In this month’s Stories of an Investor, we caught up with Vincent Ko. Vincent was a serial entrepreneur and has exited 2 retail-oriented businesses. Currently, he is an active investor and the Managing Director of Founders Vision.
In this article, Vincent shared with us his impact-driven investment thesis, how he thinks founders should look at long-term vision as well as the startup ecosystem in Vietnam.
Hi Vincent! Thanks for joining us! Starting with your background, having started and exited from 2 businesses, why and how did you get into early-stage investments?
Vincent: As a serial entrepreneur having gone through multiple business life cycles, I always view the startup phase as the most exciting and rewarding. Being a problem solver at heart, I find great joy in seeing an idea transform into an early-stage startup and then begin to scale. I first began investing in early-stage companies as a way to support other founders in building their vision. To see other startups grow with my investment and experience-sharing is truly a rewarding experience.
Being a serial entrepreneur, how has it impacted your investment thesis (or your style of investing)?
Vincent: As an entrepreneur, I built companies that make positive impacts on the world. Thus, with my seed-stage investment firm Founders Vision, we focus on entrepreneurs looking to do the same. Impact-driven companies can not only do good but also be profitable, providing great returns for investors. I am currently backing startups working on Planet (environment, energy, food & water) and Human Elevation (education, healthcare, emerging markets) solutions. I also focus on B2C and e-commerce startups where I have the most expertise.
One of the main things I look at when evaluating the team is their previous experience – their past successes and failures. As a founder myself, I realize that a founder learns from not only the wins but even more from failures. I would assess how they have learned from those experiences and gained knowledge to be applied to their current startup.
Angel Investing is often described as an art rather than science. In a hypothetical scenario where you have a really strong conviction in a particular startup, would you put a larger cheque down or stick to your bite-size? Why?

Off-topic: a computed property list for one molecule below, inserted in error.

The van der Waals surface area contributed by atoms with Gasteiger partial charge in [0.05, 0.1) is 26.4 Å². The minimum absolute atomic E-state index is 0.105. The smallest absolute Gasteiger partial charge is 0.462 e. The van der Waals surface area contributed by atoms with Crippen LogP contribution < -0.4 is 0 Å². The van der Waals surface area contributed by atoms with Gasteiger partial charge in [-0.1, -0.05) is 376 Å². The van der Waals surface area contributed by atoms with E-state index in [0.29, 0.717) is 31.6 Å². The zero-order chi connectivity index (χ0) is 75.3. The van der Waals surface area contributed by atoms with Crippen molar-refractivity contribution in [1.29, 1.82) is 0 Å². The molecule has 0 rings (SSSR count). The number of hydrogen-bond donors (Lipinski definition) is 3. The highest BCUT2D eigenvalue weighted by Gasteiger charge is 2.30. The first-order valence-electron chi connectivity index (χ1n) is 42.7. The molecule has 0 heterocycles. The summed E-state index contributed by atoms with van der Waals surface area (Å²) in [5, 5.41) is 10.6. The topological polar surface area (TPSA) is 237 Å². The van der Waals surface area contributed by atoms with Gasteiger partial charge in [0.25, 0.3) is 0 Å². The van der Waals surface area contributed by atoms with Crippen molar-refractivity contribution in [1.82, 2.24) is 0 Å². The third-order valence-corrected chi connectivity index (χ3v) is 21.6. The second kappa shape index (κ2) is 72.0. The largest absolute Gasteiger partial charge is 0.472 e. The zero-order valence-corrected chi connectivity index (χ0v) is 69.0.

Vincent: Absolutely, I would personally prefer to put few but larger cheques on companies I have strong conviction in, for a couple of reasons:
- It allows me to mentally focus on that particular startup. If the founder ever needs my guidance and assistance, I am able and willing to do so.
- It does take a lot of time to evaluate good startups, so unless you join a reputable syndicate by networks such as AngelCentral, you will have to spend a large amount of time doing your own due diligence. So unless it is an AC Syndicate, I would prefer to pick out fewer companies that I strongly believe in and back them with larger checks.
The 2 businesses you have exited from are both consumer/retail oriented. How do you look at the future of retail?
Vincent: I have been involved in e-commerce, retail, and consumer brand building ever since university. Over the years I have worked with big-box retailers, marketplace platforms, and even built brands myself.
Having seen it first-hand, I am a strong believer that everything is transitioning online. The same old framework that allowed legacy companies to thrive for the last several decades is already and will continue to be disrupted. Covid-19 further accelerated the trend. Therefore, this offers a great opportunity to invest in startups and new brands that focus on disrupting their market but with a strong focus on utilizing e-commerce and digital customer acquisition. The tailwind is in the favor of these startups that are trying to go 100% online.